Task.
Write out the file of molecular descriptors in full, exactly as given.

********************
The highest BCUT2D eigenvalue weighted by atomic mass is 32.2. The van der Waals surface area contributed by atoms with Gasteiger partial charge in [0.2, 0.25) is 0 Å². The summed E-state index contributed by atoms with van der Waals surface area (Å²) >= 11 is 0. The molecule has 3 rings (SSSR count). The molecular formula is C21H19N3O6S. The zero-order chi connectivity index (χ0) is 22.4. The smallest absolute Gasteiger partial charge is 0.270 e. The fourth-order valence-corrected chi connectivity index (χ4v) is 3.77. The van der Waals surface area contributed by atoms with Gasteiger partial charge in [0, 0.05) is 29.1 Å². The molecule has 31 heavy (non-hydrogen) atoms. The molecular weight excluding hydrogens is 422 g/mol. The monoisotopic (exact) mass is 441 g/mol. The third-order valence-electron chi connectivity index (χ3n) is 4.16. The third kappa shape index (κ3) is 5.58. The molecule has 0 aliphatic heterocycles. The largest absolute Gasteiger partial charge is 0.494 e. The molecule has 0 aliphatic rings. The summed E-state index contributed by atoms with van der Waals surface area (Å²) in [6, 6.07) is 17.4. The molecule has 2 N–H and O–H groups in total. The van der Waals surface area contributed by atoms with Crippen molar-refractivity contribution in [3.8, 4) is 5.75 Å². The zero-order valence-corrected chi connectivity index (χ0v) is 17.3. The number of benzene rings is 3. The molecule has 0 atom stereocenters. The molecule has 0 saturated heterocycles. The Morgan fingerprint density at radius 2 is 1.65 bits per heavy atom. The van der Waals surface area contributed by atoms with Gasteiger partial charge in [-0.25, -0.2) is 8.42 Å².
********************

The highest BCUT2D eigenvalue weighted by atomic mass is 32.2. The van der Waals surface area contributed by atoms with Gasteiger partial charge in [0.2, 0.25) is 0 Å². The summed E-state index contributed by atoms with van der Waals surface area (Å²) >= 11 is 0. The molecule has 3 rings (SSSR count). The molecular formula is C21H19N3O6S. The zero-order chi connectivity index (χ0) is 22.4. The smallest absolute Gasteiger partial charge is 0.270 e. The fourth-order valence-corrected chi connectivity index (χ4v) is 3.77. The van der Waals surface area contributed by atoms with Gasteiger partial charge in [0, 0.05) is 29.1 Å². The molecule has 31 heavy (non-hydrogen) atoms. The molecular weight excluding hydrogens is 422 g/mol. The monoisotopic (exact) mass is 441 g/mol. The third-order valence-electron chi connectivity index (χ3n) is 4.16. The third kappa shape index (κ3) is 5.58. The molecule has 0 aliphatic heterocycles. The largest absolute Gasteiger partial charge is 0.494 e. The molecule has 0 aliphatic rings. The summed E-state index contributed by atoms with van der Waals surface area (Å²) in [6, 6.07) is 17.4. The molecule has 2 N–H and O–H groups in total. The van der Waals surface area contributed by atoms with Crippen molar-refractivity contribution in [3.8, 4) is 5.75 Å². The zero-order valence-corrected chi connectivity index (χ0v) is 17.3. The number of benzene rings is 3. The molecule has 0 atom stereocenters. The molecule has 0 saturated heterocycles. The Morgan fingerprint density at radius 2 is 1.65 bits per heavy atom. The van der Waals surface area contributed by atoms with Gasteiger partial charge in [-0.25, -0.2) is 8.42 Å².